Political development is a more elusive concept than economic development. It is more controversial in normative terms and more difficult to measure in empirical and operational terms. It is used frequently by both normative and non-normative or existential thinkers. Normative theorists stress that a political system develops as it approaches the good political order.
They devote less attention to systematic statement of conditions which give rise to and maintain political development, and are more concerned with specifying ends and justification for having such political development. The existentialists spend more time on specifying the characteristics of what they regard as politically developed systems and the conditions and processes which give rise to them. Lucian W. Pye has vividly examined diversity in the explanation of the concept of political development.
Political development has been variously explained as:
1. Political prerequisite of economic development;
2. The politics typical of industrial and advanced societies;
3. Political modernisation under which advanced nations are regarded as pace-setters;
4. The operations of a nation-state;
5. Administrative and legal development, it includes all colonial practices and authoritative structures;
6. Mass mobilisation and participation involving new standards of loyalty and demagoguery;
7. The building of democracy;
8. Stability and orderly change;
9. Mobilisation and power; and
10. One aspect of a multi-dimensional process of social change regards it unnecessary to isolate political development from other aspects coming under the total process of modernisation.
There are other interpretations also, such as, national self-respect, attainment of dignity in international affairs, etc. But according to Pye, most of them create confusion. According to him, these various interpretations share some broad characteristics, which can provide the basis of agreement.
He categorises them under three aspects and interlinks them in the form of development syndrome:
(a) Spirit or attitude towards equality:
It includes participation, universalistic nature, standards of achievement etc.;
(b) Capacity of political system:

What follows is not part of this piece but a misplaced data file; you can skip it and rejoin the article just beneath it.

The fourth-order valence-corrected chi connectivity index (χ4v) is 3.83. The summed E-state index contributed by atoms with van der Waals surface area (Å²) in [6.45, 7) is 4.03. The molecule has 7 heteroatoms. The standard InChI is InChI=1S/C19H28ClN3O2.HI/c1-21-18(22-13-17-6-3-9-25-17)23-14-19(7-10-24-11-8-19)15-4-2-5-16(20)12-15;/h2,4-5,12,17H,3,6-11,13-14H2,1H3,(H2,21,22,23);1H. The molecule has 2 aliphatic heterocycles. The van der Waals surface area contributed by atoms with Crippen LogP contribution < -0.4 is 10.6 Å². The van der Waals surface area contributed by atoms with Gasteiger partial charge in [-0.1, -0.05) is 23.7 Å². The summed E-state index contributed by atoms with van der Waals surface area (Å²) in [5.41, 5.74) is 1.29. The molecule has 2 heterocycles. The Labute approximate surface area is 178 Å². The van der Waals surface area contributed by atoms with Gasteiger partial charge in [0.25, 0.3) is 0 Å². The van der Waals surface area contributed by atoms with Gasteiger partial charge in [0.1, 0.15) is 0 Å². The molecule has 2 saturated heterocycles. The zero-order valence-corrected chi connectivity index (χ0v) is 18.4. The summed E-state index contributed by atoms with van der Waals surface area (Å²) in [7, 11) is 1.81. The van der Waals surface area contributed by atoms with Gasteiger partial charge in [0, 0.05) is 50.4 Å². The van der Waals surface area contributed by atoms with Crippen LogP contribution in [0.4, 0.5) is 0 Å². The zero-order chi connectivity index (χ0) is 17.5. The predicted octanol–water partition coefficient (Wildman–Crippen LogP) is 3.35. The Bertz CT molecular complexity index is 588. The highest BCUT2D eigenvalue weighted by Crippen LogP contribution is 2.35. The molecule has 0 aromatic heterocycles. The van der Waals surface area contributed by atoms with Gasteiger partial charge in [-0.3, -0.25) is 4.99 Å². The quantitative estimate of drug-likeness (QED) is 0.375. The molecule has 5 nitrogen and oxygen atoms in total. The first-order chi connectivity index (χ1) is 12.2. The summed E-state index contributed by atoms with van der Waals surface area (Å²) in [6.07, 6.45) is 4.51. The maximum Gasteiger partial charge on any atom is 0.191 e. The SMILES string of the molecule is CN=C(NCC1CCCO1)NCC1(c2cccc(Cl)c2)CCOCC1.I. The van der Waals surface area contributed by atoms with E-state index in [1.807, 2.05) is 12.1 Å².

It is related to outputs: economy, performance of government, effectiveness and efficiency, rationality in administration, and secularisation of public policies; and
It involves increase of structures, institutions, division of labour, specialisation, followed by ultimate sense of integration. Thus, political development, according to him, is a three-dimensional process of equality, capacity, and differentiation. He admits that these do not necessarily or easily fit together.
Rather, acute tensions and problems are generated by them. Pressure for greater equality can challenge the capacity of the system, and differentiation can reduce equality by stressing the importance of quality and special knowledge. His development syndrome is also unilinear. Problems of equality relate to political culture and sentiments about legitimacy and commitment to the system.
Capacity-problems involve the performance of authoritative structures of government. Problems pertaining to differentiation strike at the performance of the non-authoritative structures and the general political process in the society at large. In any case, political development revolves around the relationships between political culture, the authoritative structures, and the general political process.
Mehta opines that Pye interprets development by incorporating almost every conceivable feature of the American political system. Pye finds the development-process as evolution of society from incoherent homogeneity to coherent heterogeneity, with capacity to solve developmental problems.
Alfred Diamant conceives it as a ‘process by which political system acquires an increased capacity to sustain successfully and continuously new types of goals and demands and the creation of new types of organisation.’ For this process to continue over time, a differentiated and centralised polity must come into existence. It must be able to command resources from and power over wide spheres and regions of the society.
Almond visualises it as the acquisition by political systems of a new capability, in the sense of a specialised role structure and differentiated orientations, which together give a political system the possibility of responding efficiently, and more or less, autonomously to a new range of problems. Both Almond and Powell reiterate that political development shows the formation of new capabilities, with specialised role-structure and differentiated orientation which enables the political system to deal with new challenges.
Hagan also finds it as ‘the formation of new structures and patterns which enable a political system to cope with its fundamental problems.’ Samuel P. Huntington characterises political development as ‘institutionalisation’ which can be applied both to past and present. For him, it is the development of institutions to meet people’s demands. According to him, this process of institutionalisation can go forward and breakdown and can decay as it has happened many times in the past.
He wants to use it as a ‘value-free’ concept, applicable to all types of societies. However, Pennock and Smith put a caution that it should not be measured in terms of the ability of political systems to survive only but also to satisfy the demands of those who are subject to its rule. The system has to satisfy them with ‘political goods’. Riggs also concurs with him and observes that political development opens a number of choices to satisfy political goals.